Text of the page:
2017 Hall Of Fame Induction - Captivating & Memorable - UBITENNIS
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2017 Hall Of Fame Induction – Captivating & Memorable




A special report from Newport By Mark Winters and Cheryl Jones



Visiting Newport, Rhode Island has a way of fascinating anyone who is even slightly interested in tennis. The town is quaint, and in its own way, stately. Majestic may be a better word to use because the picturesque resort means a great deal to tennis. It is the home of the International Tennis Hall of Fame & Museum.

Annually on the Saturday of the Dell Technology Hall of Fame Open, which is the ATP grass court tournament played at the facility, the Hall of Fame induction ceremony takes place. It honors players and contributors. The Class of 2017 included – Andy Roddick, Kim Clijsters, Monique Kalkman van den Bosch, Vic Braden and Steve Flink. They were a stellar group of individuals who have definitely left an indelible mark on the game.

Each of the inductees was introduced by an individual who played important part in each of their lives. Chris Evert, who became a member of the Hall of Fame in 1995, kicked off the day by providing an entertaining Steve Flink introduction.

“I’ve known Steve since he interviewed me at the 1973 French Open,” she recalled. “He was just getting started as a reporter back then. His interview with me in Paris was to be his first published piece. It was the day that I reached my first Grand Slam final. Honestly, I cannot tell a lie, but I don’t remember meeting the guy, but he later reminded me.” (She said this giggling as she must have done those forty plus years ago.)

“So, in a sense, we started our careers together. He has earned the respect of both the players and his fellow writers for not only the high quality of his writing but also his great passion for the game.

“Steve has been involved in the game in so many ways. In 1974, to give you a few of his stats, he went to work for World Tennis Magazine. From 1992 until 2007, Steve wrote for nearly every issue of Tennis Week magazine. Since 2007, he has been a great weekly columnist for the Tennis Channel website.”

She went on to note, “I remember a press conference at Wimbledon when I was asked one question after another about my career. Steve must have jumped in at least a dozen times to stop me and set my recollection of the record straight. It got to a point where I was almost afraid to open my mouth.”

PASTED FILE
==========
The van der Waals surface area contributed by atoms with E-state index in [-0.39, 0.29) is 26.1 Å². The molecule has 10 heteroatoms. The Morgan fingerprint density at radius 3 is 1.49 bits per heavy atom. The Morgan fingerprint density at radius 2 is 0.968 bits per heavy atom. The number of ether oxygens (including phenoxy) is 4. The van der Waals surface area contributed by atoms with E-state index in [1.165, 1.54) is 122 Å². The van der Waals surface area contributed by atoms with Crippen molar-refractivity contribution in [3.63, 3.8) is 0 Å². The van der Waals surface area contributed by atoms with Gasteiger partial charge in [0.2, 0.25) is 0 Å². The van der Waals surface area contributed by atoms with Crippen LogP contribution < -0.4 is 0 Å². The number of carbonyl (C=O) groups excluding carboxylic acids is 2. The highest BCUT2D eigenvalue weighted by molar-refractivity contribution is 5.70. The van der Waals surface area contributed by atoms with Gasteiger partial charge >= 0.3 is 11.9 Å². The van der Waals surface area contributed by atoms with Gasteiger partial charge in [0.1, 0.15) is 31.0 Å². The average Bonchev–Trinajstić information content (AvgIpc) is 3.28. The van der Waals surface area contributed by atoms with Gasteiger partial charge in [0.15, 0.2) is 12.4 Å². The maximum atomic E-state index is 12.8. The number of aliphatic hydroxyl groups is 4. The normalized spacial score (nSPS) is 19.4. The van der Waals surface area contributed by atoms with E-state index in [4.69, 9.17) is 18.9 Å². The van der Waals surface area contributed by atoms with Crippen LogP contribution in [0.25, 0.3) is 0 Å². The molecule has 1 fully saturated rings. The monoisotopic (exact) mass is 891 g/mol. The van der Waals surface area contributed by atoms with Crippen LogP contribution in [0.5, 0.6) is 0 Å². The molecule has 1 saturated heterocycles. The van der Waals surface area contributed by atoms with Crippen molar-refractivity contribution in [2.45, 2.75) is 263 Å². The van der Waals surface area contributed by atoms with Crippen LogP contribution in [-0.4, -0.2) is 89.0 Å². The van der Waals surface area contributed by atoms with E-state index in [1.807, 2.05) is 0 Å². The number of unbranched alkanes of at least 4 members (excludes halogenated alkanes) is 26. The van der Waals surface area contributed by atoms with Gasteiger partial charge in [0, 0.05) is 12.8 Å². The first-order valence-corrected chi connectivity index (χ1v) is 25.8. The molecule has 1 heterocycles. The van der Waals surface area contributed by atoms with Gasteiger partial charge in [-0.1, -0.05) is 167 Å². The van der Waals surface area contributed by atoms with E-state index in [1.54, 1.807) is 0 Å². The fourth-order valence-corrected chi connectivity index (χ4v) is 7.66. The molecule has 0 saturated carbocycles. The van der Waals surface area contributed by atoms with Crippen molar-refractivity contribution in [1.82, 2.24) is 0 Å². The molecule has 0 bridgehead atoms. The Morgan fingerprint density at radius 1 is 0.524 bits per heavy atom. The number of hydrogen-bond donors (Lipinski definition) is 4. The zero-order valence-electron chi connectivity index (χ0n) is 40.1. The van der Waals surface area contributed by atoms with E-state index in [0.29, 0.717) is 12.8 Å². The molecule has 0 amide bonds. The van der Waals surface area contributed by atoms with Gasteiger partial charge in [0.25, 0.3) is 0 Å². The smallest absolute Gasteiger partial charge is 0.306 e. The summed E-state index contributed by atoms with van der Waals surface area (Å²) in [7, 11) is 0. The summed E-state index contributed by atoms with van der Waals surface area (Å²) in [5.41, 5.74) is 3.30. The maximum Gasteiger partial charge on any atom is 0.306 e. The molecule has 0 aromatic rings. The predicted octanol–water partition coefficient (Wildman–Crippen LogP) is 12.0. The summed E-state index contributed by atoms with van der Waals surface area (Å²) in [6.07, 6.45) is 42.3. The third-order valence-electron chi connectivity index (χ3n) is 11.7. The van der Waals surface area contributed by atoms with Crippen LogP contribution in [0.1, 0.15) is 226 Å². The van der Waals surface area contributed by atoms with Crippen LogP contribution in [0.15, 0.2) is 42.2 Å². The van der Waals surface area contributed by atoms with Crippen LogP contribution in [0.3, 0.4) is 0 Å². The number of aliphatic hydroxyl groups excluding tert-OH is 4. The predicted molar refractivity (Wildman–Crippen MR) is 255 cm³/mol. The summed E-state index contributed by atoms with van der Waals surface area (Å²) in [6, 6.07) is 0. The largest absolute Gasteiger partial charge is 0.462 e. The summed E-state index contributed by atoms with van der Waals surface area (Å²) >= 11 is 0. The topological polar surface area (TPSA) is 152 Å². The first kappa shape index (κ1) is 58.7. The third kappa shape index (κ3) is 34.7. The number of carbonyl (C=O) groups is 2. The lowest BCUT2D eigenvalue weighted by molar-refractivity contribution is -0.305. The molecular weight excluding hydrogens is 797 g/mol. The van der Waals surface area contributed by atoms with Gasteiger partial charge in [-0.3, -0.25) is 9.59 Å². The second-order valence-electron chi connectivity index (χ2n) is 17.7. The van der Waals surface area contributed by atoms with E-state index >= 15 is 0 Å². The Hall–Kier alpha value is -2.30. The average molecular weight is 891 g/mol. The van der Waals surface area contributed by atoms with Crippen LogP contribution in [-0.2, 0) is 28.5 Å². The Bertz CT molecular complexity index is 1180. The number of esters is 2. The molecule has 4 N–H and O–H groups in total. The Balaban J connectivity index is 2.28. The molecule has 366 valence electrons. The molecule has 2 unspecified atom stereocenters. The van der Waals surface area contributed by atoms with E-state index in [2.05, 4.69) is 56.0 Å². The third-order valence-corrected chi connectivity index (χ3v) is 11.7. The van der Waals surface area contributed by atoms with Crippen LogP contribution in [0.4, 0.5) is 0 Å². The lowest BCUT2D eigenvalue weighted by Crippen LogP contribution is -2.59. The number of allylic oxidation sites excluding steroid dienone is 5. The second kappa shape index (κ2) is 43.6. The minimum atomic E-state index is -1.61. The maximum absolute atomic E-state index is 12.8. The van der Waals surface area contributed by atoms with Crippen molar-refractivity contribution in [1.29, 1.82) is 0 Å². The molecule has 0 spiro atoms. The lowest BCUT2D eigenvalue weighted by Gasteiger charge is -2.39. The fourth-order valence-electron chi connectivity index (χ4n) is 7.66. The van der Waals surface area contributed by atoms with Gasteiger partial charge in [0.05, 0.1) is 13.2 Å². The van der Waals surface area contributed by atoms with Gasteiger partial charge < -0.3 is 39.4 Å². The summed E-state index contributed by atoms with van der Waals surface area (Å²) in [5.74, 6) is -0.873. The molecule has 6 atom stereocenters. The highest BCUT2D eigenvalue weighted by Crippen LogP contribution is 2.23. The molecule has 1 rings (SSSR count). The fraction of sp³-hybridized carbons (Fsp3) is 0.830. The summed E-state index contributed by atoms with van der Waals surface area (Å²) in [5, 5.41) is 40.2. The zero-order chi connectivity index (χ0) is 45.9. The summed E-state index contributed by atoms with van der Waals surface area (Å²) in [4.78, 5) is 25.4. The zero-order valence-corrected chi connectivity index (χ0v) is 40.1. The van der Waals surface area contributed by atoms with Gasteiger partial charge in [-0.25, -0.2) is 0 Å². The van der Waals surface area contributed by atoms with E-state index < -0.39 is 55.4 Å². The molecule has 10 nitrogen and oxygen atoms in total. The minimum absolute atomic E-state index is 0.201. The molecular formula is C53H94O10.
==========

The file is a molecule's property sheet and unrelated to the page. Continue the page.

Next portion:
She added, “Steve Flink is a tennis historian, following in the footsteps of the great Bud Collins. But he has made his own legacy.”

In typical Flink fashion, when the honoree had the floor, he was wonderfully candid saying, “It was incumbent upon me to interrupt on a regular basis to just set the record straight whenever she fielded questions about her career. Someone had to clarify those facts. It was up to me.

“The reason I think her memory was clouded was that she was a champion who was focused on the future. She didn’t dwell on her achievements. Or, how many titles she’d won, when she last played a particular opponent, or actually any individual accomplishment. That was understandable. I was the historian, but she was a great player, and she knew what her priorities were, and that was to always think of the next major.”

Moving on, he said, “I would not be at this podium right now without the unflagging support of four men who took me graciously under their wings. Three of these individuals, Herbert Warren Wind, Ted Tinling and Jack Kramer, are no longer with us.”

He praised the influence of Tony Trabert, along with that of fellow journalists Scott Price of Sport Illustrated and Brad Faulkner, formerly of the Tennis Channel. “They often believed in me more than I believed in myself,” he said.

The fourth individual Flink acknowledged was his father, Stanley Flink. “I’ve had someone in my corner for all 65 years of my life, who used his profound communicative skills to give me the best possible chance to succeed.